CODE

  • C

C

#include <stdio.h>

// Defining a constant macro with a value of 10
#define BLOCK_SIZE 10
main() {

// Here we are declaring and initializing a char array
char phone_number[BLOCK_SIZE] = "7895678000";

// Now declare a pointer to char and allocate memory dynamically
char *dynamic_block = malloc(BLOCK_SIZE);

// Copying using memcpy
memcpy(dynamic_block, phone_number, BLOCK_SIZE);
printf("Dynamic block: %s\n", dynamic_block);

// Finally, deallocate the memory allocated dynamically
free(dynamic_block);
return 0;
}

 

OUTPUT

OUTPUT

EXPLANATION

This code copies a phone number string into a dynamically allocated memory block using memcpy C. Finally prints the contents of the block and deallocates the memory.

Passing Non-Pointer Variables

Attempting to pass non-pointer variables to the function can sometimes result in errors.

CODE

  • C

C

#include <stdio.h>
main() {

// defining the two integer
   int a = 78;
   int b = 90

// Now we will use memcpy to copy the value of a into b
   memcpy(&a, &b, sizeof(int));
  
   printf("The value of a is : %d\n", a);
   printf("The value of b is : %d\n", b);
   return 0;
}

 

OUTPUT

OUTPUT

EXPLANATION

memcpy() function will expect pointers to the source and destination memory locations. Use the address-of operator & to get pointers.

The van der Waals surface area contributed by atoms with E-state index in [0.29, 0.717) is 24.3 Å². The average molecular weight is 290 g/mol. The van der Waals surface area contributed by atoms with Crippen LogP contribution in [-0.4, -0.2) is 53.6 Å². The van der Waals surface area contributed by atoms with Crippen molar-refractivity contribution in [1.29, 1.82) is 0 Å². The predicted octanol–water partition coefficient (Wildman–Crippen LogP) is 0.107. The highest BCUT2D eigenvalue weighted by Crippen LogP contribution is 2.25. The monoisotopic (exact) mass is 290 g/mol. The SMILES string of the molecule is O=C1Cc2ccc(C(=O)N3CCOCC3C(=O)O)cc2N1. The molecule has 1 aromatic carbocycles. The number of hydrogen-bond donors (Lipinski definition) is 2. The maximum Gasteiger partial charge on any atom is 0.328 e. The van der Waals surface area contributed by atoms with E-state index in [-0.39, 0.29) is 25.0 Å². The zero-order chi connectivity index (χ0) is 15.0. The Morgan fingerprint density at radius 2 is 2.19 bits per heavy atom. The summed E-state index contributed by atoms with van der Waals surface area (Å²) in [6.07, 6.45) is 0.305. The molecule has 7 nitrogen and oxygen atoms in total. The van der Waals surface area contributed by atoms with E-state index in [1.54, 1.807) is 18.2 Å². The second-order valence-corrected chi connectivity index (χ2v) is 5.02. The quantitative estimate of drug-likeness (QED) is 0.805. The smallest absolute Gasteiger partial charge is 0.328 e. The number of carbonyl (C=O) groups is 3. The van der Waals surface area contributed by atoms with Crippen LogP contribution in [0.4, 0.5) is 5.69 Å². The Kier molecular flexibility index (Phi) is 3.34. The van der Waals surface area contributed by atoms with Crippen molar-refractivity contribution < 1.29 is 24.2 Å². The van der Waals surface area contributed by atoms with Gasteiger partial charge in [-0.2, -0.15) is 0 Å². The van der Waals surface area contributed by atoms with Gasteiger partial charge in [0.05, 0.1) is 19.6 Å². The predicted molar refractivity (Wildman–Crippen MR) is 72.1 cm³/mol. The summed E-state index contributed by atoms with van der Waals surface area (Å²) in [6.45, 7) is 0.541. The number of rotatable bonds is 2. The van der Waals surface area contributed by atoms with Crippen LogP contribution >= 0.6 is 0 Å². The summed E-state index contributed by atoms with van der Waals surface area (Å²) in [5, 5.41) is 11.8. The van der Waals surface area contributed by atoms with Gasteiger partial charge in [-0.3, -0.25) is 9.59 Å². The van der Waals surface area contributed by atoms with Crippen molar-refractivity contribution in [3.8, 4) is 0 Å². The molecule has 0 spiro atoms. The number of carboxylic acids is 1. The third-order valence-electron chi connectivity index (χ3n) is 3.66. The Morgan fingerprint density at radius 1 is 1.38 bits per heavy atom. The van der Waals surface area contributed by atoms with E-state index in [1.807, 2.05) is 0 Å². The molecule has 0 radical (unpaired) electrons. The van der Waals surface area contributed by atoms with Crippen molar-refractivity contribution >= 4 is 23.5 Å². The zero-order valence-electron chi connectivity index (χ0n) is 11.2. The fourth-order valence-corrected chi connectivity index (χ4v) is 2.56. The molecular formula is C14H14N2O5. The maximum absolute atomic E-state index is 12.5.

Using Overlapping Memory Locations

The function may produce unpredictable results. memcpy C is designed to work with non-overlapping memory. memmove() is specifically designed to handle overlapping memory locations. Try using memmove().

overlapping memory locations

CODE

  • C

C

#include <stdio.h>
main() {
   
   // First we define a string with some initial text
   char string_n[] = "Hey, Ninjas!";
  
   /* We copy the first 7 characters of the string to the second 7 characters.
    The first 7 characters are copied to positions 7-13.
   */
   memcpy(string_n + 7, string_n, 7);

   // Printing the modified string
   printf("%s\n", string_n);
   return 0;
}

 

OUTPUT

OUTPUT

EXPLANATION

Here we use the memcpy function to copy a substring of the array to a different location in the same array. The source and destination pointers refer to the same array. You effectively overlap the memory regions you are copying.

Common Errors When Using memcpy C

Here are common errors that can occur when using memcpy C :

Passing NULL Pointers as an Argument 

The function may crash if the source or destination pointer passed to the memcpy() function is NULL. Perform a NULL check before calling the function.

CODE

  • C

C

#include <stdio.h>
void cpy_str_function(char *destination, const char *source, size_t n) {
  
   // we are checking if either pointer is NULL
   if (source == NULL || destination == NULL) {
      
      // print an error message